Mr Peltz is 70 later this month, but shows no sign of easing up on a relentless pace of work he has pursued since a very young age, when he dropped out of business school to drive trucks for his family's food delivery business. A few years later he sold the business for $8m, and got the taste for buying and selling companies.

He has driven his own children just as hard as they have grown up.

Between school and homework and relentless ice hockey practice, overseen by Mr Peltz himself on the ice hockey rink in the garden of their mansion, "my kids are exhausted every day", he once told an interviewer from Fortune magazine. "I keep them that way. It's gym, ice, homework. They're too tired to get in trouble. And I don't want them to see me walking off with a bag of golf clubs over my shoulder. If they see me work hard, it's better than a lecture."

It is nearly three decades now since Mr Peltz emerged with junk bond funding as the owner of the largest packaging firm in the US, assembled from the acquisition of tin can manufacturers around the country.

His interests have spanned numerous industries. He was briefly chairman of a UK-listed property company, Mountleigh, until being censured by the London Stock Exchange for selling shares before announcing disappointing results.

His campaign for efficiencies at Heinz, in which he berated executives for everything from the bad design of ketchup packets to inefficient operations, was blamed for the closure of that company's HP Sauce factory in Birmingham. He still sits on the Heinz board and is a director of Wendy's, the burger chain.

So what might be his plans for IHG? News of Trian's interest stoked the takeover speculation that is already swirling over the company, which owns the Holiday Inn, Crowne Plaza and InterContinental chains.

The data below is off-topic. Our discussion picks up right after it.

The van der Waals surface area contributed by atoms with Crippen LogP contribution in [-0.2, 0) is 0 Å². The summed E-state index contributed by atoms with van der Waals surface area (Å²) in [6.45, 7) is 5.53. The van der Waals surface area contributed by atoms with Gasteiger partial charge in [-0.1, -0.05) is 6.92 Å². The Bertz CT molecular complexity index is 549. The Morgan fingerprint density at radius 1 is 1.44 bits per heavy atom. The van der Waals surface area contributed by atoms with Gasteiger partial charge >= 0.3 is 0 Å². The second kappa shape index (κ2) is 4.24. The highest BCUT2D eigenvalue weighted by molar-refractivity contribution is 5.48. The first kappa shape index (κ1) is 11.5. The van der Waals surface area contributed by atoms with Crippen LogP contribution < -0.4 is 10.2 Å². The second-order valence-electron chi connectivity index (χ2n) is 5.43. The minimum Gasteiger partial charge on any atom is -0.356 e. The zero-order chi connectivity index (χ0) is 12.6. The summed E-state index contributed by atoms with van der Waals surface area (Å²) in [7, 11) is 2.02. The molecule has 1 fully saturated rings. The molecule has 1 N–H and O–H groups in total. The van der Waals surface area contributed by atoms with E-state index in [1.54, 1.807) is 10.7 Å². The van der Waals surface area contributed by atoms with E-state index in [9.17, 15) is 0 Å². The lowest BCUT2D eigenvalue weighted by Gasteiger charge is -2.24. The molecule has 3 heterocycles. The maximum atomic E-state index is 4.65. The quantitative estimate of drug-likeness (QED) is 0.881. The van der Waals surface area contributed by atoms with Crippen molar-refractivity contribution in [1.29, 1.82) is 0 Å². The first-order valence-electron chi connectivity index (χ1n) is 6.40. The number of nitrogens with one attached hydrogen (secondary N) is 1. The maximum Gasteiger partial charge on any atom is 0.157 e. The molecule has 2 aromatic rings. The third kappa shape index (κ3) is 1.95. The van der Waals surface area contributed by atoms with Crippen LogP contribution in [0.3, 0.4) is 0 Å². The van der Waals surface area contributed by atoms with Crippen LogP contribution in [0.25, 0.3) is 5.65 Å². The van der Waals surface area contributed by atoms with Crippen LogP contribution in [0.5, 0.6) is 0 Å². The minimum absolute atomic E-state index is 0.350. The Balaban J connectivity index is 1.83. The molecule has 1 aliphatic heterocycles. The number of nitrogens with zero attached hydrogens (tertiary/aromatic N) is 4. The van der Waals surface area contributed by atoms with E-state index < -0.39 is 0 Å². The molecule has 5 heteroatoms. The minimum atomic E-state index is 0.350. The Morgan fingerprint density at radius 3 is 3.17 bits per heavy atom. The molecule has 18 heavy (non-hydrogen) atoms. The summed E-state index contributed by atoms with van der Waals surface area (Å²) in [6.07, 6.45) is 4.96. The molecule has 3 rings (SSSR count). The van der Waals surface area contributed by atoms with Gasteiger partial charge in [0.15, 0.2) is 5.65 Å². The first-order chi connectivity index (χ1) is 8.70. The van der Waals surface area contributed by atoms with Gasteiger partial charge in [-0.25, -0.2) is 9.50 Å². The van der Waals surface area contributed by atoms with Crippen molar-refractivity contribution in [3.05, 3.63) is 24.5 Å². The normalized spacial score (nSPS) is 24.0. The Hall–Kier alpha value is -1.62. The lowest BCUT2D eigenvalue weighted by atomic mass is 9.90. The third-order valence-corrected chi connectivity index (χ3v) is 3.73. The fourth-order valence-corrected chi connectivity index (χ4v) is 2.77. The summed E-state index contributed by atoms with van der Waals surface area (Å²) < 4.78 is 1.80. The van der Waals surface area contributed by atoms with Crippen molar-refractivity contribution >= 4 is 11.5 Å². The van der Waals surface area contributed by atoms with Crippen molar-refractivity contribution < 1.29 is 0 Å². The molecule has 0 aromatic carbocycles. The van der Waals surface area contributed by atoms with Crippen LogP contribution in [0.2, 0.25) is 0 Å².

A combination of IHG and Marriott, for example, would create the world's biggest hotelier with almost 10 per cent of all the hotel rooms in the world. IHG's plan to become the biggest player in China is also seen as particularly attractive to Marriott.

Meanwhile, Blackstone Group, the private equity firm, is also on the prowl to expand its hotel empire, which it began with the acquisition of Hilton Hotels in 2007. Just last week, it bolted on Accor's US budget hotel business in a $1.9bn takeover deal.

Earlier this week, a City analyst floated the notion that IHG could already be in Marriott's sights.

In a note to his clients, Wyn Ellis of Numis Securities said: "Consolidation is inevitable at some stage. IHG, trading at an apparently perpetual discount to its US peers, looks like a possible consolidatee."

It seems Mr Peltz may agree.

Timeline: Evolution of InterContinental

1952 Kemmons Wilson opens the first Holiday Inn hotel, in Memphis, after being irritated by the lack of decent, affordable hotels on a family road trip to Washington DC.

1988 British brewer Bass buys the chain's international business, then the US operation two years later.

1994 Bass launches the Crowne Plaza brand.